Also, there is an exhibit currently at the Royal Alberta Museum in Edmonton that ties in well with the Cornell/National Geographic project: “Fashioning Feathers: Dead Birds, Millinery Crafts and the Plumage Trade”, about the dangerous connection between fashion and natural history, which opened in March and runs through January 6, 2013.

A wonderful source of information on Birds of Paradise is the Fashioning Feathers blog, maintained by Dr. Merle Patchett, who created and curated the exhibit. The blog documents the making of the exhibit at the Royal Alberta Museum. You can find more information here. The blog has a whole page devoted to the Birds of Paradise, and I recommend reading it from top to bottom!

Unfortunately, because of such lovely feathers, the Birds of Paradise, especially the Lesser and the Greater Birds of Paradise, were greatly sought after for several hundred years, until the early 20th century. The first known “trade skins” of Birds of Paradise were seen by Europeans in 1522, but European naturalists would not see a live specimen until 1825.

When prepared specimens were first brought back to Europe, they caused great excitement, not only because of the beautiful plumes, but because the birds didn’t seem to have any legs or wings. The birds had been prepared by the indigenous traders their traditional way, removing both the legs and wings to better show off the feathers’ beauty; the traders would cut off the wings and feet, then skin the body up to the beak, removing the skull. A stick was then run up through the specimen coming out at the mouth. (This is very much how we learned to prepare study skins at Long Point this past summer). The Europeans assumed from this presentation that the birds lived their whole lives in the air, feeding on dew, and only coming to the ground when they died.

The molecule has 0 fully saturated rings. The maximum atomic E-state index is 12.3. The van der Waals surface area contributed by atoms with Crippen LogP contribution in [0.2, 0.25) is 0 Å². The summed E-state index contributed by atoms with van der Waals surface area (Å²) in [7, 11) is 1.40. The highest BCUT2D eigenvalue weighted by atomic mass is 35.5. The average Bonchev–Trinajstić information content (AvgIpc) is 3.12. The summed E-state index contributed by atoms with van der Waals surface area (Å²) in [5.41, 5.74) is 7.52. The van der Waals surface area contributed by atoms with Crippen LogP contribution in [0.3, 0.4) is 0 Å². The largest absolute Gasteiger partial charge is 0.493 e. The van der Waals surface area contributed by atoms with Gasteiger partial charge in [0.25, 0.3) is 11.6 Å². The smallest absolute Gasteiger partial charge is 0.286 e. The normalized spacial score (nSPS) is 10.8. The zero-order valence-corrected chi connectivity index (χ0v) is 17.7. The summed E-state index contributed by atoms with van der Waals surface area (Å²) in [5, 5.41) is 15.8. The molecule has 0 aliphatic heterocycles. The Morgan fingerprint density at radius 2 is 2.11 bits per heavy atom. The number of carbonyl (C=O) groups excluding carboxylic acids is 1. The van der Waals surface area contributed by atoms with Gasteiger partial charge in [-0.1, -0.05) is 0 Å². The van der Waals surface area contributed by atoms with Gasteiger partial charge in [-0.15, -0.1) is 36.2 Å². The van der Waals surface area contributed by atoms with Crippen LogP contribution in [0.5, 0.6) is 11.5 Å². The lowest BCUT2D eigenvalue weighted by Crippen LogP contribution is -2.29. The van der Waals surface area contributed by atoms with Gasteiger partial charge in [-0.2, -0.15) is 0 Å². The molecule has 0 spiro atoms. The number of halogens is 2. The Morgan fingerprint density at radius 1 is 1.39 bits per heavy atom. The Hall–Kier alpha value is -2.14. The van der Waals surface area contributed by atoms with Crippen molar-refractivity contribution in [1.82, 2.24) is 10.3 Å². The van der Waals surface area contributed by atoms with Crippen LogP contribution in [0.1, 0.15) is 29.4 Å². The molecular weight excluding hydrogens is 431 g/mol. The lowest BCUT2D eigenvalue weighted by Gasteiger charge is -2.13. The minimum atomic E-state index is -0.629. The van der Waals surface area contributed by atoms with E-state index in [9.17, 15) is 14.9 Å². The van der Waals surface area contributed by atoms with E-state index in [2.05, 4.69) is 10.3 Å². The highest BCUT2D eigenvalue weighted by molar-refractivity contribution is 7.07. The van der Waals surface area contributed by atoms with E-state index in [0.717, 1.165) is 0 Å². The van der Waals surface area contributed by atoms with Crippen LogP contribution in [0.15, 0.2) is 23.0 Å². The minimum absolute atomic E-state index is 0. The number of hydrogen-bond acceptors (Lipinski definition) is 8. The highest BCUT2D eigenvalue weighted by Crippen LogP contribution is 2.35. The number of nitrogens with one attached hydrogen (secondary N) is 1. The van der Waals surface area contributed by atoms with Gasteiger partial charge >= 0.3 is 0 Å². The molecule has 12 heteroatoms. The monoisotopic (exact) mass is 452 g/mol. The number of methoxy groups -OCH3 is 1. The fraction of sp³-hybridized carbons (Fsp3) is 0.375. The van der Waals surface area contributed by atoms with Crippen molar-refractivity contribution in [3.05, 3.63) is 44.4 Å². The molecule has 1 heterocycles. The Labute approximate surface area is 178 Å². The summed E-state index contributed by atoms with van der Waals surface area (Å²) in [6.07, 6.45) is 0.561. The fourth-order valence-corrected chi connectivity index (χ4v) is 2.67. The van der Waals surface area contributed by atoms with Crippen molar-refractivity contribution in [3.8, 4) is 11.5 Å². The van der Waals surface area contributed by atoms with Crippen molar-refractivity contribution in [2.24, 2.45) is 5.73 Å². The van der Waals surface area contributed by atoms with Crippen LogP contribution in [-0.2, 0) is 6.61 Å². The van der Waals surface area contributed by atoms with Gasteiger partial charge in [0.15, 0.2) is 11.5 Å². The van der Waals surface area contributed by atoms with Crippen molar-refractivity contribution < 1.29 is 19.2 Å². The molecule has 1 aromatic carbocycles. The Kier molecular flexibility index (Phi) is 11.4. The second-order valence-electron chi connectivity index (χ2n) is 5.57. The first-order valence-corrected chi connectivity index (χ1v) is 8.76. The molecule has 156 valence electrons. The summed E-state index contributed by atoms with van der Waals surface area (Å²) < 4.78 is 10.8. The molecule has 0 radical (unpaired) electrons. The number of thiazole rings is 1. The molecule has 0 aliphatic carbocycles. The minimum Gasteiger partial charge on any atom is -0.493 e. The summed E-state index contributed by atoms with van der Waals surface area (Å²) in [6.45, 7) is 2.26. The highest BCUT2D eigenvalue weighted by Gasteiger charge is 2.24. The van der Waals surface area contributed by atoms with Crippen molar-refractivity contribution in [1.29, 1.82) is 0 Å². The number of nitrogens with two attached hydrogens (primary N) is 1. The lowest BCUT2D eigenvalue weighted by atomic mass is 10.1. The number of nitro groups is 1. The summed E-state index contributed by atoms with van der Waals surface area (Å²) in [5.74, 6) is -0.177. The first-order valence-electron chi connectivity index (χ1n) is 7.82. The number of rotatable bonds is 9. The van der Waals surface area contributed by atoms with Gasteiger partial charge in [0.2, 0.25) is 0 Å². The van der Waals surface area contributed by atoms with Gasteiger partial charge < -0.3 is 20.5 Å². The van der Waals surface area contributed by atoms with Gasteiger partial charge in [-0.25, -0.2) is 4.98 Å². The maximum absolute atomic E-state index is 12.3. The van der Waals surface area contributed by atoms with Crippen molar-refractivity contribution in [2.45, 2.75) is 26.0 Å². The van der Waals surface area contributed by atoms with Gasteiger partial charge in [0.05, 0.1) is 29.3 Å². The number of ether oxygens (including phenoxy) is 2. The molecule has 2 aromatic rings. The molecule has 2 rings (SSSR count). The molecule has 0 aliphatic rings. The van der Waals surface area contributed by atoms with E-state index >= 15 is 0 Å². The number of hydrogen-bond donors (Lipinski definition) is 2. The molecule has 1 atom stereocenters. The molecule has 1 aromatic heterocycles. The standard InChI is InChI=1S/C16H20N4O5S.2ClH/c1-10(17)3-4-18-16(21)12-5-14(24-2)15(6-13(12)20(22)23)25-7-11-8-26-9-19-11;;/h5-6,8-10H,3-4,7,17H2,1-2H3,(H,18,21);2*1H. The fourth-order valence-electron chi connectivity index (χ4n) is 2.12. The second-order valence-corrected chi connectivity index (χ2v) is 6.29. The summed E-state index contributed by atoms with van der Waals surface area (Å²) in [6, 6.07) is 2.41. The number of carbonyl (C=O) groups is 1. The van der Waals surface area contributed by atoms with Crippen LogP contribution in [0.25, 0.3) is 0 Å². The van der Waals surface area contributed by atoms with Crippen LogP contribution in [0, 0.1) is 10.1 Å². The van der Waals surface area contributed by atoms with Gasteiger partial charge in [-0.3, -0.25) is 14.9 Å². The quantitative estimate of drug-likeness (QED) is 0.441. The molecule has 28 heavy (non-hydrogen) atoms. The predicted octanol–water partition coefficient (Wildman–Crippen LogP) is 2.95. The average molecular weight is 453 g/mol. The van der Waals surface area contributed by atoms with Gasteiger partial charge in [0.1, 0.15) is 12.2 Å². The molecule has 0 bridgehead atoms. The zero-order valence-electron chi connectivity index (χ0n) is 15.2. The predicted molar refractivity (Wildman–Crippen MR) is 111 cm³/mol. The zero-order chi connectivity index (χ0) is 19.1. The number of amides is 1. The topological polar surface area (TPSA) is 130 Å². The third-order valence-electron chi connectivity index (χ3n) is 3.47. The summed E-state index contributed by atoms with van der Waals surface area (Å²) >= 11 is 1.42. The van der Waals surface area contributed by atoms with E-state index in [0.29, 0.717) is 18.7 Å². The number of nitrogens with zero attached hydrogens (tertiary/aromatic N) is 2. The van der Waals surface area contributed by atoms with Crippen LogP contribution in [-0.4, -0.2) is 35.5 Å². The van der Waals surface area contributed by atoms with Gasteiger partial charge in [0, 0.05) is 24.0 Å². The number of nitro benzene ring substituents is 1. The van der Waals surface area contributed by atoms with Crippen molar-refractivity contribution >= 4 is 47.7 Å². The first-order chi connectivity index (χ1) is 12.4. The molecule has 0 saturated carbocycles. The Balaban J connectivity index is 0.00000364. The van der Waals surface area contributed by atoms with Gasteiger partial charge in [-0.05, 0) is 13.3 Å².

Here is an early European drawing, based on that incorrect assumption, of a wingless, legless Bird of Paradise drinking dew (from Fashioning Feathers blog),

Alfred Russell Wallace (1823 –1913), whose book had so enchanted the young David Attenborough, left in 1854 to travel around the Malay Archipelago for eight years, to study and search for specimens, including the highly desired Birds of Paradise, although it took him three years to finally see a living species of Bird of Paradise. (It was on this trip that he though more about his ideas on evolution and natural selection, and in 1858 wrote to Charles Darwin outlining his theory.)

Wallace returned to England in 1862, with more than 125,660 specimens, mostly insects and birds. He also brought back several live Birds of Paradise, with their legs and wings intact.

Alfred Russell Wallace writing about the Birds of Paradise he encountered in the wild,

When the earliest European voyagers reached the Moluccas in search of cloves and nutmegs, which were then rare and precious spices, they were presented with the dried shins of birds so strange and beautiful as to excite the admiration even of those wealth-seeking rovers. The Malay traders gave them the name of “Manuk dewata,” or God’s birds; and the Portuguese, finding that they had no feet or wings, and not being able to learn anything authentic about then, called them “Passaros de Col,” or Birds of the Sun; while the learned Dutchmen, who wrote in Latin, called them “Avis paradiseus,” or Paradise Bird. John van Linschoten gives these names in 1598, and tells us that no one has seen these birds alive, for they live in the air, always turning towards the sun, and never lighting on the earth till they die; for they have neither feet nor wings, as, he adds, may be seen by the birds carried to India, and sometimes to Holland, but being very costly they were then rarely seen in Europe.

 …the males assemble early in the morning to exhibit themselves in the singular manner already described… This habit enables the natives to obtain specimens with comparative ease. As soon as they find that the birds have fled upon a tree on which to assemble, they build a little shelter of palm leaves in a convenient place among the branches, and the hunter ensconces himself in it before daylight, armed with his bow and a number of arrows terminating in a round knob. A boy waits at the foot of the tree, and when the birds come at sunrise, and a sufficient number have assembled, and have begun to dance, the hunter shoots with his blunt arrow so strongly as to stun the bird, which drops down, and is secured and killed by the boy without its plumage being injured by a drop of blood. The rest take no notice, and fall one after another till some of them take the alarm.